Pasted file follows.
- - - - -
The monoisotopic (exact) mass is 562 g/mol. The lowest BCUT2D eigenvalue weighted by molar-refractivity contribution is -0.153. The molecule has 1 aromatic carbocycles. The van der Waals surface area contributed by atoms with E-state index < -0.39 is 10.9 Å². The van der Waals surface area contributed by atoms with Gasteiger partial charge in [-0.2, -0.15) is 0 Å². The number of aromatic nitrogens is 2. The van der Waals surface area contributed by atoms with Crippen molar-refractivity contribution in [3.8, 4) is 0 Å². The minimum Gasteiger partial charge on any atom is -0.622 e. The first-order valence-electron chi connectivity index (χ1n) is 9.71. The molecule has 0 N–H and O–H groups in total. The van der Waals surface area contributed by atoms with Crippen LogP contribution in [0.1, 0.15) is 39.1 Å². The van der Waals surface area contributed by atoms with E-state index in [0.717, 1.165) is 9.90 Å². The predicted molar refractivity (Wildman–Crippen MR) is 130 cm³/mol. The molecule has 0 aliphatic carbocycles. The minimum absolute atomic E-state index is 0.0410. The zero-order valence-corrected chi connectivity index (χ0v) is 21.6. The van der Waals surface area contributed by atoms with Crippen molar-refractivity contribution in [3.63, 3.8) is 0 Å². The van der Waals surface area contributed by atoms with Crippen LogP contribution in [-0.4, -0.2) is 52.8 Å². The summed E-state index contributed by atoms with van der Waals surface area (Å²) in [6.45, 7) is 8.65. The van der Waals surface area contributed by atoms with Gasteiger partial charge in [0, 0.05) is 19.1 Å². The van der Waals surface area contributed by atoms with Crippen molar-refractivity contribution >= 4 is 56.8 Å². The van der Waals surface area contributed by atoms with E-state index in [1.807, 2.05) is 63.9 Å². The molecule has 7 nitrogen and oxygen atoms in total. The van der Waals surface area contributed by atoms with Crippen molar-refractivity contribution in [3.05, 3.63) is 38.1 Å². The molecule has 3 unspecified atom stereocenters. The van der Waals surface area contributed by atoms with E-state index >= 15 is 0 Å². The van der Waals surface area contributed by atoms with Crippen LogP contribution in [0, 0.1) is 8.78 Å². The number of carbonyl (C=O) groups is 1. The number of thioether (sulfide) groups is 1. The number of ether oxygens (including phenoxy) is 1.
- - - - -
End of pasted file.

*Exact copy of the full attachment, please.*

The monoisotopic (exact) mass is 562 g/mol. The lowest BCUT2D eigenvalue weighted by molar-refractivity contribution is -0.153. The molecule has 1 aromatic carbocycles. The van der Waals surface area contributed by atoms with E-state index < -0.39 is 10.9 Å². The van der Waals surface area contributed by atoms with Gasteiger partial charge in [-0.2, -0.15) is 0 Å². The number of aromatic nitrogens is 2. The van der Waals surface area contributed by atoms with Crippen molar-refractivity contribution in [3.8, 4) is 0 Å². The minimum Gasteiger partial charge on any atom is -0.622 e. The first-order valence-electron chi connectivity index (χ1n) is 9.71. The molecule has 0 N–H and O–H groups in total. The van der Waals surface area contributed by atoms with Crippen LogP contribution in [0.1, 0.15) is 39.1 Å². The van der Waals surface area contributed by atoms with E-state index in [0.717, 1.165) is 9.90 Å². The predicted molar refractivity (Wildman–Crippen MR) is 130 cm³/mol. The molecule has 0 aliphatic carbocycles. The minimum absolute atomic E-state index is 0.0410. The zero-order valence-corrected chi connectivity index (χ0v) is 21.6. The van der Waals surface area contributed by atoms with Crippen molar-refractivity contribution in [3.63, 3.8) is 0 Å². The van der Waals surface area contributed by atoms with Crippen LogP contribution in [-0.4, -0.2) is 52.8 Å². The summed E-state index contributed by atoms with van der Waals surface area (Å²) in [6.45, 7) is 8.65. The van der Waals surface area contributed by atoms with Gasteiger partial charge in [0, 0.05) is 19.1 Å². The van der Waals surface area contributed by atoms with Crippen molar-refractivity contribution >= 4 is 56.8 Å². The van der Waals surface area contributed by atoms with E-state index in [1.807, 2.05) is 63.9 Å². The molecule has 7 nitrogen and oxygen atoms in total. The van der Waals surface area contributed by atoms with Crippen molar-refractivity contribution in [3.05, 3.63) is 38.1 Å². The molecule has 3 unspecified atom stereocenters. The van der Waals surface area contributed by atoms with E-state index >= 15 is 0 Å². The van der Waals surface area contributed by atoms with Crippen LogP contribution in [0, 0.1) is 8.78 Å². The number of carbonyl (C=O) groups is 1. The number of thioether (sulfide) groups is 1. The number of ether oxygens (including phenoxy) is 1.